Changing Names of Places Including Ancient Cities has Become a Norm! is It Worthwhile?

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  • As the Indian citizens know, there is a trend underway of changing the names of prominent cities, roads, monuments, and even buildings that bore erstwhile monikers, largely historical. Generations having grown on familiar surroundings and nomenclatures are now confronted with a scenario wherein changes have become a norm rather than an exception. Yes, the political dispensations after assuming power are bound to play to the gallery, and what better way than whipping up an emotional and communal frenzy by initiating moves to change the names of prominent places? Trust our political class to never miss out on an opportunity to impress, influence, and consolidate vote banks. And changing the names of places is one such opportunity.

PC: Freepik

  • The moot point to ponder over here is why only historical figures like kings, netas, and dignitaries of various descriptions alone considered and why not look at India’s extraordinarily diverse flora and fauna, and its grand rivers and imposing mountains be considered to name our public places. This was suggested in one of the leading newspapers which makes imminent sense. While on the subject, it is most welcoming that the Supreme Court rightly dismissed a PIL that sought a renaming commission focused on ancient India. Nonetheless, India does need a new way of naming but one not bound by this or that view of a perpetually contested past. Such a renaming spree contemptuously denigrating the historical figure for something else leads to polarization.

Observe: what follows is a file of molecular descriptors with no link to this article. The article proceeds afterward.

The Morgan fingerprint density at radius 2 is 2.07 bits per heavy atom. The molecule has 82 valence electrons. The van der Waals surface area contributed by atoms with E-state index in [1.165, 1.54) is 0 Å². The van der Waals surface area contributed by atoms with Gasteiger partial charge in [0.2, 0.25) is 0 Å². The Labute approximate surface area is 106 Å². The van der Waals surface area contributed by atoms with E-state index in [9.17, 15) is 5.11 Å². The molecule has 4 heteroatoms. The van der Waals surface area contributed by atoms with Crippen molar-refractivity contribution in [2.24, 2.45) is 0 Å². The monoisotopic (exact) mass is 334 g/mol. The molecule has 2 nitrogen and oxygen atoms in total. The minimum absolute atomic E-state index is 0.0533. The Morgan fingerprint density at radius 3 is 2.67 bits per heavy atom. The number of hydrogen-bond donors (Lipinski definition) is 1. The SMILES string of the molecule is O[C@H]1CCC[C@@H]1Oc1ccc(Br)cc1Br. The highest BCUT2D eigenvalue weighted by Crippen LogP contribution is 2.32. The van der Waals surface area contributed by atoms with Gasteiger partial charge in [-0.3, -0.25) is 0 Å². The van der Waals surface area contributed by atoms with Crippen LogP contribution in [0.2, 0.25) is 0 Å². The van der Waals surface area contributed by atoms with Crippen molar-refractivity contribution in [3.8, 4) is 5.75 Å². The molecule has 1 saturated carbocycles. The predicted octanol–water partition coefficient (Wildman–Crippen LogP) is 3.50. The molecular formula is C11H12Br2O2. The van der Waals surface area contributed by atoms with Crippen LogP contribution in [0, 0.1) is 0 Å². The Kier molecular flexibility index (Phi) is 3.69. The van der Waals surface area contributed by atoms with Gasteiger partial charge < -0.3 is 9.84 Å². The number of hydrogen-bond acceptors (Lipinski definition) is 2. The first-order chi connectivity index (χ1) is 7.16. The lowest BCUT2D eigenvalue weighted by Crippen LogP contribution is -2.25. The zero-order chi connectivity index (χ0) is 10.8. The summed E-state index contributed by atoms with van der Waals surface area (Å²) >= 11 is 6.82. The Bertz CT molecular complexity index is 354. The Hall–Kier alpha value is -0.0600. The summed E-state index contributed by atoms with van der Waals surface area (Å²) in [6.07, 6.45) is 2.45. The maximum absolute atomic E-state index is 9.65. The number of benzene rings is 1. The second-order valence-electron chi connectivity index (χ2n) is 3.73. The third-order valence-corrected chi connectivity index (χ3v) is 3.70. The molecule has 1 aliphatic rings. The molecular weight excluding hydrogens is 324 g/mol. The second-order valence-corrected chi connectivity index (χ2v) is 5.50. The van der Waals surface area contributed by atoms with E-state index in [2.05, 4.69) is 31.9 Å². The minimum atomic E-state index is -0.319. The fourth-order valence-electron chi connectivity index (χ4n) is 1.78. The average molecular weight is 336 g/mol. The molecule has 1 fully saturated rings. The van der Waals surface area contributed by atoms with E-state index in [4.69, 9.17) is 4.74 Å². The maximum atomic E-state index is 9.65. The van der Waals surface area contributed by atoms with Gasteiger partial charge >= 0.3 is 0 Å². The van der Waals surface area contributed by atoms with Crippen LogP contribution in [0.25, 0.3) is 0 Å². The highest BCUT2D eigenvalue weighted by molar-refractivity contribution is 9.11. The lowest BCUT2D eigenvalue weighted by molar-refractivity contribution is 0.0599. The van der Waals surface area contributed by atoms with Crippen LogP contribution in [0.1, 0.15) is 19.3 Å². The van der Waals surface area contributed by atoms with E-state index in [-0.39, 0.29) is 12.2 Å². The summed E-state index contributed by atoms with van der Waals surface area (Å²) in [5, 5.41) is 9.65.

• Mind you, the country is expected to add another 416 million people to its cities by 2050, taking the urban population shares to 50%. This means major infrastructure expansion is in the pipeline. Thus, each new project, street, and square will need a new name. So, without a revamped philosophy of naming, this issue will keep wasting social capital and the court’s scarce time. Taking a glimpse at the top airports around the world will reveal that most have straightforward geographical titles viz. Amsterdam, Beijing, Dubai, Incheon, Los Angeles, Munich. Further, in many countries, streets are named by their simple number and direction. All of this is both user-friendly and conflict-reducing without leading to the question being raised by the common citizens.

PC: Freepik

  • There are instances when homage to Nature serves so much better than to man where utilitarianism is not the only concern. Why don’t we get out of the cross-party obsession with history when naming streets, squares, and airports, and replace them with known flora and fauna? It’s a lot easier to find a Peacock Road and an Elephant Road abroad than here, you see. Understand that words have power, but names carry moods. Also, why not name public spaces after popular figures from arts, entertainment, social services, and sport rather than dead famous figures? Indeed, pleasant names, by the way, are economic multipliers. Thus, governments should seriously consider names on the abovementioned subject matter for a change.